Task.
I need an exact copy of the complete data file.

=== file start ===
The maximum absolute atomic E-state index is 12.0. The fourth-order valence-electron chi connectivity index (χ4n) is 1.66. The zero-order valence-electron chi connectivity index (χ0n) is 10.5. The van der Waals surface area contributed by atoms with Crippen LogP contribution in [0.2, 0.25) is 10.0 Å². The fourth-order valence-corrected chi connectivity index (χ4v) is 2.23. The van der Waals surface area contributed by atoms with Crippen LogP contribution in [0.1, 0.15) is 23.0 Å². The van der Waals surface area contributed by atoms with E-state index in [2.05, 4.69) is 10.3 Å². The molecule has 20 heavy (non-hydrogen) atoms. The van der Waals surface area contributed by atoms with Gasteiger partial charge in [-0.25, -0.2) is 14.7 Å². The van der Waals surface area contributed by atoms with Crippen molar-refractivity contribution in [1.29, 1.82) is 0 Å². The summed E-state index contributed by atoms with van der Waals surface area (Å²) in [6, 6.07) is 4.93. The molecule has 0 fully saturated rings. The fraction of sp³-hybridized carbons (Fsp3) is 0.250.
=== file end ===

The maximum absolute atomic E-state index is 12.0. The fourth-order valence-electron chi connectivity index (χ4n) is 1.66. The zero-order valence-electron chi connectivity index (χ0n) is 10.5. The van der Waals surface area contributed by atoms with Crippen LogP contribution in [0.2, 0.25) is 10.0 Å². The fourth-order valence-corrected chi connectivity index (χ4v) is 2.23. The van der Waals surface area contributed by atoms with Crippen LogP contribution in [0.1, 0.15) is 23.0 Å². The van der Waals surface area contributed by atoms with E-state index in [2.05, 4.69) is 10.3 Å². The molecule has 20 heavy (non-hydrogen) atoms. The van der Waals surface area contributed by atoms with Gasteiger partial charge in [-0.25, -0.2) is 14.7 Å². The van der Waals surface area contributed by atoms with Crippen molar-refractivity contribution in [1.29, 1.82) is 0 Å². The summed E-state index contributed by atoms with van der Waals surface area (Å²) in [6, 6.07) is 4.93. The molecule has 0 fully saturated rings. The fraction of sp³-hybridized carbons (Fsp3) is 0.250.